Finally, an interview of the Editor-of-Chief of Science. As “25% of Americans have been convinced by bots and cable news that they shouldn’t trust science”, there is still work to be done to better educate and increase the public trust in science.
👵 Video fo the day: A short video on “Protecting the elderly in COVID-19” by the World Economic Forum, looking at what countries which have been successful have done, and what we should do in case of we suffer a second spike or second wave (2 min 17 sec)
🦠 Thread of the day: Adam Kucharski (associate professor at London School of Hygiene and Tropical Medicine) writes a thread reminding us of “The importance of testing and contact tracing” in light of a new pre-print paper published this week. (Link)
As Kucharski writes in the first tweet:
Michael Worobey et al. who published “The emergence of SARS-CoV-2 in Europe and the US” on the pre-print BioRxiv write in their abstract:
“Our analyses reveal an extended period of missed opportunity when intensive testing and contact tracing could have prevented SARS-CoV-2 from becoming established in the US and Europe.”
As Kucharski writes at the end of the thread, in assessing re-opening we should not only look at case numbers, but also understand that the more open we are the more we expose ourselves to the risk of flare-ups. In the meantime we will need to better our understanding of SARS-CoV-2 transmission routes:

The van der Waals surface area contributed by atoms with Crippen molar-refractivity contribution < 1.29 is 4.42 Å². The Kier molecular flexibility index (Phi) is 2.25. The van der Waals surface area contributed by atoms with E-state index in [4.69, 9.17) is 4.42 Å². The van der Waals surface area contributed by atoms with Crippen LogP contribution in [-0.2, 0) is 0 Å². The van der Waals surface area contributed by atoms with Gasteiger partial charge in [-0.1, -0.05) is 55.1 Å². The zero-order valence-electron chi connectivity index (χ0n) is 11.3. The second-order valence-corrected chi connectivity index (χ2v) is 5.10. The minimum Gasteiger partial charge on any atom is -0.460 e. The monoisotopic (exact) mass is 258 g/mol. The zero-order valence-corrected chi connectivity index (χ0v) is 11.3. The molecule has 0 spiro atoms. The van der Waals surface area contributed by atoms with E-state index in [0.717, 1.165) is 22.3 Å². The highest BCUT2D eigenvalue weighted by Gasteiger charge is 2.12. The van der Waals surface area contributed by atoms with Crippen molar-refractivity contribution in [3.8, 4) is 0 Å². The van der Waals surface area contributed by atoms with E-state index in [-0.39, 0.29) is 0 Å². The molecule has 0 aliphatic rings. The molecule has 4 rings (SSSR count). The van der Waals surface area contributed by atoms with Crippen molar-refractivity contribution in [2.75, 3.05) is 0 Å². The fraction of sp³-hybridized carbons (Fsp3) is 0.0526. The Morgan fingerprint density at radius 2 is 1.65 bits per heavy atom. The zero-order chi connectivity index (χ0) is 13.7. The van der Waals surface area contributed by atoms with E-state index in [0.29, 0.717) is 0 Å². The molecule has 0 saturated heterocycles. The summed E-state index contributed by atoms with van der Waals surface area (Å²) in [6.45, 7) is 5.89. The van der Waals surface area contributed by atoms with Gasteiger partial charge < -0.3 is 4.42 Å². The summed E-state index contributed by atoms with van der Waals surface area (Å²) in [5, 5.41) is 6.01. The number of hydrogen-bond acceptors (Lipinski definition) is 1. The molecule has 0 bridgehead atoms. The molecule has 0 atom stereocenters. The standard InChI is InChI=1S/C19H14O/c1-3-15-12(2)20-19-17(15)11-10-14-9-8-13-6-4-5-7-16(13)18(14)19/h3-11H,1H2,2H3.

🇰🇷 Justin McCurry writes “South Korea could face return to coronavirus restrictions after spike in new cases” in The Guardian. There has been a new outbreak in South Korea following the one in the ‘gay district’. This time the spread originated in a distribution centre near Seoul, owned by e-commerce firm Coupang. As a result the authorities have decided to close parks, museums and art galleries.
In a way, South Korea, given its robust testing-tracing-isolation capacity, is able to not only contain this outbreaks but also provide valuable data to countries around the wold about the transmission routes of the virus. This will be valuable information for countries around the world for refining their reopening policies. (Link)
😷 Kimberly A. Prather et al. publish “Reducing transmission of SARS-CoV-2” in Science. This article looks at modes of transmission of the virus, and in particular from asymptomatic individual, and how best to reduce them:
“For society to resume, measures designed to reduce aerosol transmission must be implemented, including universal masking and regular, widespread testing to identify and isolate infected asymptomatic individuals.”
It provides a good explainer on aerosol versus droplet transmission with a helpful infographic reproduced below:
The article argues for supplementing robust testing-tracing-isolating infrastructure with universal masking based on empirical data from other countries:
“From epidemiological data, countries that have been most effective in reducing the spread of COVID-19 have implemented universal masking, including Taiwan, Hong Kong, Singapore, and South Korea.”